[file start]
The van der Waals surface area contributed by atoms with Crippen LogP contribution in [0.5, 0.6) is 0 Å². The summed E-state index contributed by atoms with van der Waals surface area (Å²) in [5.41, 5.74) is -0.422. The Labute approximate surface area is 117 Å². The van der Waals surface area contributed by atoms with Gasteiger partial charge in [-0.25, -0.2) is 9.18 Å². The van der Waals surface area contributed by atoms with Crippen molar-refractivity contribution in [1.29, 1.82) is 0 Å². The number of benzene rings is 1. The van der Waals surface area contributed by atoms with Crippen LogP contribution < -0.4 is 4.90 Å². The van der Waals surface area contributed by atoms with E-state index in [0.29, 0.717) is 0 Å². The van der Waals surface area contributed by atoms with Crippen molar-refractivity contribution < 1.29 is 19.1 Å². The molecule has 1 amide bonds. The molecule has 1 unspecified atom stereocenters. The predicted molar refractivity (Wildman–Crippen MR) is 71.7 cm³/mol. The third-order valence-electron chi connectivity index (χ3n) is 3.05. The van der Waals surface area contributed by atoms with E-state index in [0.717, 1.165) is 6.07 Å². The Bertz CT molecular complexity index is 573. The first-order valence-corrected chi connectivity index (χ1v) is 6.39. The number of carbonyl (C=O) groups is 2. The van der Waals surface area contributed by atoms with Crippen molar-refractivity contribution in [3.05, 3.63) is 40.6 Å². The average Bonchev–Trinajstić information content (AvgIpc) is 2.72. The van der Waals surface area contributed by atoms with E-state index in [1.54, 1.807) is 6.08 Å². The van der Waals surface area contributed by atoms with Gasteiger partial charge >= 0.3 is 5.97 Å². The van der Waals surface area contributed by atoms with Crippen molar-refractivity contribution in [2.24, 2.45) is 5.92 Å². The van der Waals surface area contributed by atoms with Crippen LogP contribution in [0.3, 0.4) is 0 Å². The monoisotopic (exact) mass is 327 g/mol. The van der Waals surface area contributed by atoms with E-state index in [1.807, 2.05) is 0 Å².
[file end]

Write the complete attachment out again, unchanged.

The van der Waals surface area contributed by atoms with Crippen LogP contribution in [0.5, 0.6) is 0 Å². The summed E-state index contributed by atoms with van der Waals surface area (Å²) in [5.41, 5.74) is -0.422. The Labute approximate surface area is 117 Å². The van der Waals surface area contributed by atoms with Gasteiger partial charge in [-0.25, -0.2) is 9.18 Å². The van der Waals surface area contributed by atoms with Crippen molar-refractivity contribution in [1.29, 1.82) is 0 Å². The number of benzene rings is 1. The van der Waals surface area contributed by atoms with Crippen LogP contribution < -0.4 is 4.90 Å². The van der Waals surface area contributed by atoms with E-state index in [0.29, 0.717) is 0 Å². The van der Waals surface area contributed by atoms with Crippen molar-refractivity contribution < 1.29 is 19.1 Å². The molecule has 1 amide bonds. The molecule has 1 unspecified atom stereocenters. The predicted molar refractivity (Wildman–Crippen MR) is 71.7 cm³/mol. The third-order valence-electron chi connectivity index (χ3n) is 3.05. The van der Waals surface area contributed by atoms with E-state index in [0.717, 1.165) is 6.07 Å². The Bertz CT molecular complexity index is 573. The first-order valence-corrected chi connectivity index (χ1v) is 6.39. The number of carbonyl (C=O) groups is 2. The van der Waals surface area contributed by atoms with Crippen molar-refractivity contribution in [3.05, 3.63) is 40.6 Å². The average Bonchev–Trinajstić information content (AvgIpc) is 2.72. The van der Waals surface area contributed by atoms with E-state index in [1.54, 1.807) is 6.08 Å². The van der Waals surface area contributed by atoms with Gasteiger partial charge >= 0.3 is 5.97 Å². The van der Waals surface area contributed by atoms with Crippen molar-refractivity contribution in [2.24, 2.45) is 5.92 Å². The van der Waals surface area contributed by atoms with Crippen LogP contribution in [0.3, 0.4) is 0 Å². The monoisotopic (exact) mass is 327 g/mol. The van der Waals surface area contributed by atoms with E-state index in [1.807, 2.05) is 0 Å².